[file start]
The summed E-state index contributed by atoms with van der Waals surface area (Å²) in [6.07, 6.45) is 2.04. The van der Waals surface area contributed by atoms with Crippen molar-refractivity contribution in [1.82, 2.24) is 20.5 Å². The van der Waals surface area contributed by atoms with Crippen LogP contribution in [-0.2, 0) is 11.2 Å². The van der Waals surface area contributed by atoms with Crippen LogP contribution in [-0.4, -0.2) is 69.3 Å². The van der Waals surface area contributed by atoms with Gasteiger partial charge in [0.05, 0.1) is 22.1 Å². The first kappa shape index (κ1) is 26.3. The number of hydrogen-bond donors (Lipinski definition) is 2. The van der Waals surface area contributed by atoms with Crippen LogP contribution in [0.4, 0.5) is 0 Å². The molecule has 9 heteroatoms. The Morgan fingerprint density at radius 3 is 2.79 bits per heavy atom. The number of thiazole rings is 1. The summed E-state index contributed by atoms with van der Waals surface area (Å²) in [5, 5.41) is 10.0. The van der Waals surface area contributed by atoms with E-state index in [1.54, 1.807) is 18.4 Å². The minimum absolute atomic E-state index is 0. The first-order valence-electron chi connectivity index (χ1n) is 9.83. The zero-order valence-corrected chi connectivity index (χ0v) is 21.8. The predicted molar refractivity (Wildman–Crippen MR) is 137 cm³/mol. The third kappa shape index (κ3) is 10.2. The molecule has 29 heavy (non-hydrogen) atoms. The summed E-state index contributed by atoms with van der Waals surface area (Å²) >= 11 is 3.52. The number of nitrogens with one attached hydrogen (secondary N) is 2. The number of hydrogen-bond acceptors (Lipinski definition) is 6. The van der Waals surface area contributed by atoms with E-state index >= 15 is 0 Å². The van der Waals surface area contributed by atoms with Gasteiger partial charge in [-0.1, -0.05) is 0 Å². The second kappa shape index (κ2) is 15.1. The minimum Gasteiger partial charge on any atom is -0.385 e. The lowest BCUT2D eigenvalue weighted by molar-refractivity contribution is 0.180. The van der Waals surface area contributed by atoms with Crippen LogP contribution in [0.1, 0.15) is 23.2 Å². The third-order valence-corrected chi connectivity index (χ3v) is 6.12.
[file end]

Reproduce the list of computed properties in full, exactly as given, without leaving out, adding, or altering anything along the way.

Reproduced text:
The summed E-state index contributed by atoms with van der Waals surface area (Å²) in [6.07, 6.45) is 2.04. The van der Waals surface area contributed by atoms with Crippen molar-refractivity contribution in [1.82, 2.24) is 20.5 Å². The van der Waals surface area contributed by atoms with Crippen LogP contribution in [-0.2, 0) is 11.2 Å². The van der Waals surface area contributed by atoms with Crippen LogP contribution in [-0.4, -0.2) is 69.3 Å². The van der Waals surface area contributed by atoms with Gasteiger partial charge in [0.05, 0.1) is 22.1 Å². The first kappa shape index (κ1) is 26.3. The number of hydrogen-bond donors (Lipinski definition) is 2. The van der Waals surface area contributed by atoms with Crippen LogP contribution in [0.4, 0.5) is 0 Å². The molecule has 9 heteroatoms. The Morgan fingerprint density at radius 3 is 2.79 bits per heavy atom. The number of thiazole rings is 1. The summed E-state index contributed by atoms with van der Waals surface area (Å²) in [5, 5.41) is 10.0. The van der Waals surface area contributed by atoms with E-state index in [1.54, 1.807) is 18.4 Å². The minimum absolute atomic E-state index is 0. The first-order valence-electron chi connectivity index (χ1n) is 9.83. The zero-order valence-corrected chi connectivity index (χ0v) is 21.8. The predicted molar refractivity (Wildman–Crippen MR) is 137 cm³/mol. The third kappa shape index (κ3) is 10.2. The molecule has 29 heavy (non-hydrogen) atoms. The summed E-state index contributed by atoms with van der Waals surface area (Å²) >= 11 is 3.52. The number of nitrogens with one attached hydrogen (secondary N) is 2. The number of hydrogen-bond acceptors (Lipinski definition) is 6. The van der Waals surface area contributed by atoms with E-state index >= 15 is 0 Å². The van der Waals surface area contributed by atoms with Gasteiger partial charge in [-0.1, -0.05) is 0 Å². The second kappa shape index (κ2) is 15.1. The minimum Gasteiger partial charge on any atom is -0.385 e. The lowest BCUT2D eigenvalue weighted by molar-refractivity contribution is 0.180. The van der Waals surface area contributed by atoms with Crippen LogP contribution in [0.1, 0.15) is 23.2 Å². The third-order valence-corrected chi connectivity index (χ3v) is 6.12.